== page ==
- The basis for communication today is competition. It’s me or you, it’s us versus them, it’s dog eat dog. Within that, it’s very difficult to just accept what other people said. Within that it’s difficult to create consensus.
- In blockchain we talk about consensus and voting mechanisms. But if our mechanism for communication is based on competition, you won’t get far. As soon as you “vote for the best idea” you stop all discussion.
- If we have healthy discussions we might not have to vote after all. If you go to voting too quickly, you avoid getting to the optimal solution. You don’t have time to look at all the options.
- You could look at every discussion, instead of from your personal point of view, from the point of view of all the people in the organization, or everyone you serve, or even from the point of view of humanity as a whole. Instead of “what do I think”, it might be, what would humanity as a whole think if it were looking at this problem. If the goal is to get the optimal solution, it becomes important to listen to everyone else’s views.
- We had experiences where a discussion that’s fully open ends up at a solution that is radically different from the starting point, but everyone suddenly agrees even though the discussion started out with us thinking we had a complete disagreement.
- Often just the act of hearing everyone out eliminates the need for a vote.
- For an organization one of the most useful tools can be to simply request, at the start of a discussion, to listen to the conversation through a shared filter. For example: We want everyone to listen to this conversation from the context of “what would have the most benefit for everyone involved?”
- It leads to better decision and a better sense of community.
- If we really looked at everything from the perspective “What’s best for humanity?”, some questions would be obvious. For example, is it best for humanity to have any advertising at all? If all information is accessible, which it is today, is there any purpose whatsoever to advertising except to distort your decision? People might have different perspectives on that. What are the circumstances under which advertising is good for humans. Today, nobody asks these questions from the perspective of all of humanity. You can ask these questions at any scale. “What’s best for all the shareholders in our company?” is very different than “What’s best for all the stakeholders in our company?”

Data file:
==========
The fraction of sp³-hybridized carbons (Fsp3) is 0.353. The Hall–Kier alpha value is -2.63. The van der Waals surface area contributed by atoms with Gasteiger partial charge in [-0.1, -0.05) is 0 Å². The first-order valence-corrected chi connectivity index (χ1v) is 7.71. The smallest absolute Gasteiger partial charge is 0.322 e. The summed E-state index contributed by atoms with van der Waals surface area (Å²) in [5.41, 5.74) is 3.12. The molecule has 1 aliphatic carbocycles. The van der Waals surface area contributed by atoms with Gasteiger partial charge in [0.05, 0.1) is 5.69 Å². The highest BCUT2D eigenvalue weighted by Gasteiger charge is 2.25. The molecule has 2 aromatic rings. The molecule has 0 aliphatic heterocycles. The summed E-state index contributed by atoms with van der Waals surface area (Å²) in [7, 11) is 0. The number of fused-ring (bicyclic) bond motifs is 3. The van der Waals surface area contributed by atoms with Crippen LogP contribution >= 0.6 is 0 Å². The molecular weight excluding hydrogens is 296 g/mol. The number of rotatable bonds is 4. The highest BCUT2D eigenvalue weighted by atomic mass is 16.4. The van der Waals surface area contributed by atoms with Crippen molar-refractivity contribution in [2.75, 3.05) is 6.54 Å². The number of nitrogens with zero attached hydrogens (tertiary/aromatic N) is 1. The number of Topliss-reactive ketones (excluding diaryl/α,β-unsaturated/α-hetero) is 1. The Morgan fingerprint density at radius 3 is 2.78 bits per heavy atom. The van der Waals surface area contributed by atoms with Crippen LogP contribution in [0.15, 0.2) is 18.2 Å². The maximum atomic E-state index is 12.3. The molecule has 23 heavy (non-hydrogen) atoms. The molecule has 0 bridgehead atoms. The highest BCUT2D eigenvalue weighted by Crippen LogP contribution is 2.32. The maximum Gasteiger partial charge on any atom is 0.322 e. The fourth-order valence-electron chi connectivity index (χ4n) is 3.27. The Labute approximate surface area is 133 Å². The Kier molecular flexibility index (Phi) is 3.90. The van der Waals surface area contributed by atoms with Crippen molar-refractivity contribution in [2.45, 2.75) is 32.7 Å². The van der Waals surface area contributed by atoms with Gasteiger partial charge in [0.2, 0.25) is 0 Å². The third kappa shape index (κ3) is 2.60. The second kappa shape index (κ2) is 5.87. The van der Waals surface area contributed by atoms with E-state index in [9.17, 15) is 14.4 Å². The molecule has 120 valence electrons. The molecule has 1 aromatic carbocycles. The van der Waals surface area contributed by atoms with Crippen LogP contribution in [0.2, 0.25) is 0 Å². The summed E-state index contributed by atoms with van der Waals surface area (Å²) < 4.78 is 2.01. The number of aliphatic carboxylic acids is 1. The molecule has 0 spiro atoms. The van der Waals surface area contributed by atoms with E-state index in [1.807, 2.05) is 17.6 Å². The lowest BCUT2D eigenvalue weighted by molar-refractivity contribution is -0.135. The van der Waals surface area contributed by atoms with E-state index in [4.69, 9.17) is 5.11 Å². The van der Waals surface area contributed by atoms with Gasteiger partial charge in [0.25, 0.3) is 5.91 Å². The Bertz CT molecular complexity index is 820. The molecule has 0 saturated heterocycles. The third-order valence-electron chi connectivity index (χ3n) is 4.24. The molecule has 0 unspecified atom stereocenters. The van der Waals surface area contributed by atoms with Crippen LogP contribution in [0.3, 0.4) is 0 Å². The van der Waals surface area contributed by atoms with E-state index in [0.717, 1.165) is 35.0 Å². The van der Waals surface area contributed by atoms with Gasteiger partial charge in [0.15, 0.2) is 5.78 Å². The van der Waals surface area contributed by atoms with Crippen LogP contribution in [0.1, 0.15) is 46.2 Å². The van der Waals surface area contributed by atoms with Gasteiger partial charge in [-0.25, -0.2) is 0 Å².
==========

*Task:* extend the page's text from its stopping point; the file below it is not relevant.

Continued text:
- Communication is a skill like anything else. Tech people tend to think you can learn to program but if you have a “personal problem” that’s different. Actually there’s training for that. There’s training to become a better communicator. There’s training to become a better leader. There’s training to become a better husband or wife. Take the stigma away from that. It’s not because you’re messed up. It’s just a matter of training.
- The biggest hack that’s relevant to the conversation is around listening. You can avoid a lot of debate and bad feeling in conversation when other people have the sense that you really heard them. So the hack is “Pause”. When someone says something, just pause before you answer. Make sure the person gets the sense you listened to what they said before you shot back with what you have to say.